A district court's decision to grant or deny class certification is discretionary; hence, we review the court's decision under the abuse-of-discretion standard. Hudson v. Delta Air Lines, Inc., 90 F.3d 451, 455 (11th Cir.1996); see also Armstrong v. Martin Marietta Corp., 138 F.3d 1374, 1381 (11th Cir.) (en banc) ("[D]enials of class certification usually stand."), cert. denied, 525 U.S. 1019, 119 S.Ct. 545, 142 L.Ed.2d 453 (1998).

In order to obtain class certification of Counts II, V, VI, or VII, the plaintiffs had to satisfy all four of the conditions of Rule 23(a) of the Federal Rules of Civil Procedure:

(1) the...

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23 practice notes
  • McNorton v. Georgia Dept. of Transp., Civil Action File No. 1:06-CV-2097-AJB.
    • United States
    • United States District Courts. 11th Circuit. United States District Courts. 11th Circuit. Northern District of Georgia
    • December 13, 2007
    ...controls unless the language is ambiguous or leads to absurd results. See e.g., Moore v. Am. Fed'n of Television and Radio Artists, 216 F.3d 1236, 1244 (11th "Oppose" means to "offer resistance to." Merriam-Webster's Collegiate Dictionary 816 (10th ed. 1999); see also The New Oxford America......
  • American Bankers Ins. Group, Inc. v. U.S., No. 03-21822HUCK/TURNOFF.
    • United States
    • United States District Courts. 11th Circuit. United States District Courts. 11th Circuit. Southern District of Florida
    • January 29, 2004
    ...to an absurd result; or (3) there is clear evidence of contrary legislative intent." Moore v. Am. Fed'n of Television & Radio Artists, 216 F.3d 1236, 1244 (11th Cir.2000) (quoting United States v. DBB, Inc., 180 F.3d 1277, 1281 (11th A. Ambiguity The first question, then, is whether the sta......
  • Morris v. Roche, No. 5:95-CV-450-2 (DF).
    • United States
    • United States District Courts. 11th Circuit. Middle District of Georgia
    • January 30, 2002
    ...or there is clear evidence that Congress intended a different interpretation. See Moore v. American Fed'n of Television & Radio Artists, 216 F.3d 1236, 1244 & n. 17 (11th Cir. 2000). FECA defines "injury" as "injury by accident, a disease proximately caused by the employment, and damage to ......
  • Directv, Inc. v. Cardona, No. 6:03-CV-675-Orl-22KRS.
    • United States
    • United States District Courts. 11th Circuit. United States District Court of Middle District of Florida
    • July 8, 2003
    ...to an absurd result; or (3) there is clear evidence of contrary legislative intent." Moore v. Am. Fed'n of Television & Radio Artists, 216 F.3d 1236 (11th Cir.2000), reh'g, en banc, denied, 247 F.3d 251 (11th Cir.2001), cert. denied, 533 U.S. 950, 121 S.Ct. 2592, 150 L.Ed.2d 751 (2001) (int......
  • Request a trial to view additional results
23 cases
  • McNorton v. Georgia Dept. of Transp., Civil Action File No. 1:06-CV-2097-AJB.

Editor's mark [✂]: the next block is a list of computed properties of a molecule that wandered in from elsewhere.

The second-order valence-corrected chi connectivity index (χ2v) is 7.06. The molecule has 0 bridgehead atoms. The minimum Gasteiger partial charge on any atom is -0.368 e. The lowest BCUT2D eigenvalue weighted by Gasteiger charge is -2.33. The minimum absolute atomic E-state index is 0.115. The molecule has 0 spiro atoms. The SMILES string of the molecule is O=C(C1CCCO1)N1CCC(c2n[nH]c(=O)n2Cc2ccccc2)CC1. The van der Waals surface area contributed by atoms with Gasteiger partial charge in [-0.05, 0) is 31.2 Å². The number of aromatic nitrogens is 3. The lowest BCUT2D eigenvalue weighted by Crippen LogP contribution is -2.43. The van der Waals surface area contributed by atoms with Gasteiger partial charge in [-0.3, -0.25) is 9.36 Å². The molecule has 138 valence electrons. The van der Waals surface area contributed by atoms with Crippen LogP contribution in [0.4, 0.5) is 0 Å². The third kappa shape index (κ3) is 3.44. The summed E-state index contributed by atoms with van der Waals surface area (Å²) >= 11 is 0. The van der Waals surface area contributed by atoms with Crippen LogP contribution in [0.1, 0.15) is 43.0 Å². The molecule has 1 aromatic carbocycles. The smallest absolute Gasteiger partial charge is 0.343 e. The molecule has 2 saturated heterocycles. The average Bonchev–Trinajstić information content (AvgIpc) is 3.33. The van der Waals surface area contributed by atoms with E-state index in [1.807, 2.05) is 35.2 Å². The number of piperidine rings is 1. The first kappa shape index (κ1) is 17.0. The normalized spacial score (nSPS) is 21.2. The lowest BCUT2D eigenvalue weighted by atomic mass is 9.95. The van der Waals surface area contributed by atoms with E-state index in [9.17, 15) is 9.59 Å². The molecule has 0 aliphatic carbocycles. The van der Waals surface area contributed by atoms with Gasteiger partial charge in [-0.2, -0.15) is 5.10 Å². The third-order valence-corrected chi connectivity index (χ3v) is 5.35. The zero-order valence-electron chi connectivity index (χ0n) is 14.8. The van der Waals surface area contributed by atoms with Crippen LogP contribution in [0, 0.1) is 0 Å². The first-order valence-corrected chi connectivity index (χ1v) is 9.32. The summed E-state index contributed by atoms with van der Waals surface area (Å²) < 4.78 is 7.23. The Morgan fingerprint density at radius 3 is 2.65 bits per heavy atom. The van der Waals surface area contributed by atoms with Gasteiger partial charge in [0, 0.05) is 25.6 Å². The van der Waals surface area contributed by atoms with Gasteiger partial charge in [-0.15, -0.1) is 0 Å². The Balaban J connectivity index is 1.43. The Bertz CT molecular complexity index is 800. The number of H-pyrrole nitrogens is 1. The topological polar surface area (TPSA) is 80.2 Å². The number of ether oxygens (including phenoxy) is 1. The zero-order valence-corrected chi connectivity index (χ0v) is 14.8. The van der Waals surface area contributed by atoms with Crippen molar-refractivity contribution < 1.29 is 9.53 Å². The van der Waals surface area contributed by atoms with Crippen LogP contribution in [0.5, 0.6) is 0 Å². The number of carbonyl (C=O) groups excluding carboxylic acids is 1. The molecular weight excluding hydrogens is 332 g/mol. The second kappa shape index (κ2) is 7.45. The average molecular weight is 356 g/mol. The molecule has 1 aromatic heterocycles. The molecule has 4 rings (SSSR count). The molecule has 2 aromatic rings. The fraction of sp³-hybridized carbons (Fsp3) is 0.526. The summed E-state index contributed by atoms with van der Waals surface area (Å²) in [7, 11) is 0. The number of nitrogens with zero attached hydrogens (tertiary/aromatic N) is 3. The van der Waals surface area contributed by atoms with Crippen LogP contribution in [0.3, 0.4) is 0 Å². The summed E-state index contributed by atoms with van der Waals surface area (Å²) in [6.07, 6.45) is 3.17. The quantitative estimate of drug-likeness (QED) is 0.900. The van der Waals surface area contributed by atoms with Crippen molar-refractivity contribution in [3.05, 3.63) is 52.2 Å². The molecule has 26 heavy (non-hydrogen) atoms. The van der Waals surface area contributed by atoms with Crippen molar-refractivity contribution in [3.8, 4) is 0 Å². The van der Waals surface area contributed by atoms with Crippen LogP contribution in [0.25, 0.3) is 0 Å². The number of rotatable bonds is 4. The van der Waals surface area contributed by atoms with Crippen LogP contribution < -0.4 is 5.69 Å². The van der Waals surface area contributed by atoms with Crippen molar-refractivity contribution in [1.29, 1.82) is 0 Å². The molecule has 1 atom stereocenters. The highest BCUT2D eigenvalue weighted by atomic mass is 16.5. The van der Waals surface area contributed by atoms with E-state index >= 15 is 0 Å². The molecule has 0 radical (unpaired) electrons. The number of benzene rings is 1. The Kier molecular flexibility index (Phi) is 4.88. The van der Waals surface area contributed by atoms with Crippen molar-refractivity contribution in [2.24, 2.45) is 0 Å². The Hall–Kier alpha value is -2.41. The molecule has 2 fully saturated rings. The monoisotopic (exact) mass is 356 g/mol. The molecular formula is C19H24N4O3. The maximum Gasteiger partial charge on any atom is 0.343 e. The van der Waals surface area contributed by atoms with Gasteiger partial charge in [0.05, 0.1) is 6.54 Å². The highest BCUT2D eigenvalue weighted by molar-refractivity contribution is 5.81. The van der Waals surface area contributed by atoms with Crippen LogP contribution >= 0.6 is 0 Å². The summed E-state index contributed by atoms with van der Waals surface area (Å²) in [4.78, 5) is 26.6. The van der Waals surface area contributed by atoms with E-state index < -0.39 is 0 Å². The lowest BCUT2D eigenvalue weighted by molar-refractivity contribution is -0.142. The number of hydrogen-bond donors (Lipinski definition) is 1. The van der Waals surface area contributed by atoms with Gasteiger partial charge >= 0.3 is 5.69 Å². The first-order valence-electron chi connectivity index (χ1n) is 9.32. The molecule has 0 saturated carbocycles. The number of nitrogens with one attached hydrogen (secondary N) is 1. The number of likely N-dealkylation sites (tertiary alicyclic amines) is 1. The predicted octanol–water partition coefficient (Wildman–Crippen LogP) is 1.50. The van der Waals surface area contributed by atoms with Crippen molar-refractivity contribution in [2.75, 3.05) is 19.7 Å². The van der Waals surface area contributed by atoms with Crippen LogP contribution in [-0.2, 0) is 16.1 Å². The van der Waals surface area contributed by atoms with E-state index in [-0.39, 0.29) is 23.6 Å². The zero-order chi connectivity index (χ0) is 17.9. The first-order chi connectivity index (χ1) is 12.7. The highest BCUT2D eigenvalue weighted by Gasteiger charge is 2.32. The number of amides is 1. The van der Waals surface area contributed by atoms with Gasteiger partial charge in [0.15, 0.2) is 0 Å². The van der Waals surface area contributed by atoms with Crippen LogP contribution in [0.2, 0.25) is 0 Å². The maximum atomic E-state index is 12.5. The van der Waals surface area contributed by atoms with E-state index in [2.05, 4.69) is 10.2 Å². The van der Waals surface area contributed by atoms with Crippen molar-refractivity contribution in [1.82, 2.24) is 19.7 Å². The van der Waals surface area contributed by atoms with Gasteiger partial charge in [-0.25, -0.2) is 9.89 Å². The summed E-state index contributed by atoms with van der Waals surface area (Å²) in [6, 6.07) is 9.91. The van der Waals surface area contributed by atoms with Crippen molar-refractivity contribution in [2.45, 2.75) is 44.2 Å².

• United States
    • United States District Courts. 11th Circuit. United States District Courts. 11th Circuit. Northern District of Georgia
    • December 13, 2007
    ...controls unless the language is ambiguous or leads to absurd results. See e.g., Moore v. Am. Fed'n of Television and Radio Artists, 216 F.3d 1236, 1244 (11th "Oppose" means to "offer resistance to." Merriam-Webster's Collegiate Dictionary 816 (10th ed. 1999); see also The New Oxford America......
  • American Bankers Ins. Group, Inc. v. U.S., No. 03-21822HUCK/TURNOFF.
    • United States
    • United States District Courts. 11th Circuit. United States District Courts. 11th Circuit. Southern District of Florida
    • January 29, 2004
    ...to an absurd result; or (3) there is clear evidence of contrary legislative intent." Moore v. Am. Fed'n of Television & Radio Artists, 216 F.3d 1236, 1244 (11th Cir.2000) (quoting United States v. DBB, Inc., 180 F.3d 1277, 1281 (11th A. Ambiguity The first question, then, is whether the sta......
  • Morris v. Roche, No. 5:95-CV-450-2 (DF).
    • United States
    • United States District Courts. 11th Circuit. Middle District of Georgia
    • January 30, 2002
    ...or there is clear evidence that Congress intended a different interpretation. See Moore v. American Fed'n of Television & Radio Artists, 216 F.3d 1236, 1244 & n. 17 (11th Cir. 2000). FECA defines "injury" as "injury by accident, a disease proximately caused by the employment, and damage to ......
  • Directv, Inc. v. Cardona, No. 6:03-CV-675-Orl-22KRS.
    • United States
    • United States District Courts. 11th Circuit. United States District Court of Middle District of Florida
    • July 8, 2003
    ...to an absurd result; or (3) there is clear evidence of contrary legislative intent." Moore v. Am. Fed'n of Television & Radio Artists, 216 F.3d 1236 (11th Cir.2000), reh'g, en banc, denied, 247 F.3d 251 (11th Cir.2001), cert. denied, 533 U.S. 950, 121 S.Ct. 2592, 150 L.Ed.2d 751 (2001) (int......
  • Request a trial to view additional results